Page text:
My little fortune cookie

My daughter is growing up. That gives me the heebie-jeebies. I woke up today facing her makeshift corner in our room. She still has a little big girl’s bed, locally and beautifully made by Tess Vargas about two years ago — a white four-poster hand-painted with butterflies and flowers and a quirky fairy-queen in happy colors. It was a design she picked out from a catalogue, one she bugged me about for quite some time and because she was getting too big for the sofa pushed against one wall that she had draped with a pink mosquitero and that she proudly called her “bed,” I gave in. This little big girl’s bed that I am telling you about now is much nicer and bigger than her sofa, and she specifically asked for pink drapes so it feels like she is “in a nice tent” (her exact words). But under the pink drapes is a gauzy white material that looks like a veil. At bedtime she would draw the thicker, pink drapes and just let the gauzy white ones hang loose. She does not like it too dark at night.

Earlier this week as I was leaving for work I saw her in her pajamas, directing three of our helpers to take down the drapes in her bed. I also heard her say she no longer wanted to use (for the moment at least, I suspect) her kiddie sheets and that instead she preferred the plain white ones that she once upon a time called “too simple.” “White everything, Yaya!” she now insisted with a flourish.

I got home late that night and there were plastic flowers cascading down the length of her four-poster bed (we had bought these at Toy Kingdom when it was very new at the then newly-opened Mall of Asia). And yes, the sheets, the pillows, the duvet cover were already all white. Her bed, her private, most favorite spot in the room looked different already, and very pretty. And it was all her own doing, her own orchestration. My seven-year old daughter already has a mind of her own.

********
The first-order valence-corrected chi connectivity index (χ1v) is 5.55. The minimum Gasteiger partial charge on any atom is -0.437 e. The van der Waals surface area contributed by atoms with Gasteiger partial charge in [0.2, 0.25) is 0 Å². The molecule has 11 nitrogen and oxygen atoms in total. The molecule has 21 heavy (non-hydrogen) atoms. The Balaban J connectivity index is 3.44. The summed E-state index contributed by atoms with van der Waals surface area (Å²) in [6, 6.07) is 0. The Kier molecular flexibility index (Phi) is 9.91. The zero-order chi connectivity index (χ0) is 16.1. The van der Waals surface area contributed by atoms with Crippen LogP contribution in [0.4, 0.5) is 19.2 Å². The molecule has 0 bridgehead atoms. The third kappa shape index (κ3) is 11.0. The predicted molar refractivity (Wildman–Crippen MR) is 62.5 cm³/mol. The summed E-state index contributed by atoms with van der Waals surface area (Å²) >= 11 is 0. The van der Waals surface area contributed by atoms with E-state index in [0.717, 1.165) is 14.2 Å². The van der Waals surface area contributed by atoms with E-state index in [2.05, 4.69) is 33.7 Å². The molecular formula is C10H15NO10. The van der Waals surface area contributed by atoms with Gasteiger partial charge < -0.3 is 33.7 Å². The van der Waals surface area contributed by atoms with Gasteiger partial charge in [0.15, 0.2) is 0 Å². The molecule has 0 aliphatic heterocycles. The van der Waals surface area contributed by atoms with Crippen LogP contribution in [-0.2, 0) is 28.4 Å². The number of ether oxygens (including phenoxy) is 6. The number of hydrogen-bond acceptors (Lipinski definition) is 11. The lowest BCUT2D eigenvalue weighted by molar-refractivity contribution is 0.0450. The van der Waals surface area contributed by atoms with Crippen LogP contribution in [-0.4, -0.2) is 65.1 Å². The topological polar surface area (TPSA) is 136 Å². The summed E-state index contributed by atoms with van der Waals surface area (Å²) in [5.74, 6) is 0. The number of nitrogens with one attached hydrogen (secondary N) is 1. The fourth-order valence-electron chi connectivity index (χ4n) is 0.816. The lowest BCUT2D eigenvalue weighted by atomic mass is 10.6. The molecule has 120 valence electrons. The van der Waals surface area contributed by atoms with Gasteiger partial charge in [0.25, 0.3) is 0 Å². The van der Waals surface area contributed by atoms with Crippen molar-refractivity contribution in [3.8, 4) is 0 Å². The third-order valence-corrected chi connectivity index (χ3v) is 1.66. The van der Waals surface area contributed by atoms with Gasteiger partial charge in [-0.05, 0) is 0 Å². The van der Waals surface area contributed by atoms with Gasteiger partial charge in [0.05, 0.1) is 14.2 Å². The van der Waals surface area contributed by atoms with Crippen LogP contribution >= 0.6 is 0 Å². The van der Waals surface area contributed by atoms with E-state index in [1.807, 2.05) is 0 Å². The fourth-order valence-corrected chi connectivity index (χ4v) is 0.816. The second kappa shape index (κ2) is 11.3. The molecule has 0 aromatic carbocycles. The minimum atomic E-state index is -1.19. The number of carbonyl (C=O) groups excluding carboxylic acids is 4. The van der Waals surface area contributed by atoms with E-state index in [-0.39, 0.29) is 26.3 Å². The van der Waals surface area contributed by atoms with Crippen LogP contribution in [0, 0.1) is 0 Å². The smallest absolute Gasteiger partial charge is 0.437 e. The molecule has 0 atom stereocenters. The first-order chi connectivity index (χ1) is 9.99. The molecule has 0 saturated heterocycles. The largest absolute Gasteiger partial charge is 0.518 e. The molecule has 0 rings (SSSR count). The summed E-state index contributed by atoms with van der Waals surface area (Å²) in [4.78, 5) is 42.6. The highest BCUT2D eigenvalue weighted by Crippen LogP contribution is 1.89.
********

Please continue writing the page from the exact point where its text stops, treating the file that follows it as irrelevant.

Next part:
That was apparently just a portent of things to come because this morning I opened my eyes and saw on her wall, the one where her bed is pushed against, a poster of The Jonas Brothers, and another one of Miley Cyrus. I saw two more shots of The Jonas Brothers (whoever these young boys are) still about to be posted. Once when I was watching Grey’s Anatomy she passed by and asked me the names of the guys because she was going to look them up on StarDoll. When I got to McDreamy and McSteamy she said, her eyes fluttering “Oh, Mom, McSteamy is soooo cute.” Emphasis on the “soooo.” Today when she left for violin class she asked me how far off Christmas was. She wants a blonde wig like Hannah Montana, something for her and her little pink friends to use when they play dress-up, and she wants to make lotion and “fancy body thingies” when she gets back later in the afternoon. By that she means we will look for everything sparkly and pink and we will pour them in little jars. Last night we mixed pink body lotion with glitter powder from National Bookstore that we all at one point used for our school projects in elementary.

When I am dressing up now she will look me over carefully, from head to toe. Sometimes she says “Are you really going to wear that?” (she does not like very much the Kate Beckinsale/Pearl Harbor look, she says I look like I am “about to meet Alice in Wonderland”). I figured out she does not like puffed sleeves on a lady very much. Other times she says, “You have a meeting at my school Mom, make me proud and be stylish.” That really makes me double over in laughter. She sounds way too grown up for her age. She wears my heels and some of my tops, sometimes she even reads me a story in bed. Or she makes up her own story to amuse me. She massages me when I have a headache and hums me to sleep. When we pray at night she asks God to “make David Cook win on American Idol, pleasey, pleasey, pleasey.” She was overjoyed when he really did win, while I sat watching the replay of the results show with tears in my eyes beside her as they announced his name. David Cook does not even know us. Then she goes off to toast bread with butter and play with Gaston. Once she wore a Kuromi headband (it makes you look like you have cat’s ears) and entered the room where Gaston was fast asleep. She crouched on all fours and for the first time since he arrived in our house, our dog who looks like a pig but is really a dog and who never barks, finally did. He really barked. He thought she was a big cat. Frightened, she stood up to look human again and convinced Gaston she was just herself, his human playmate.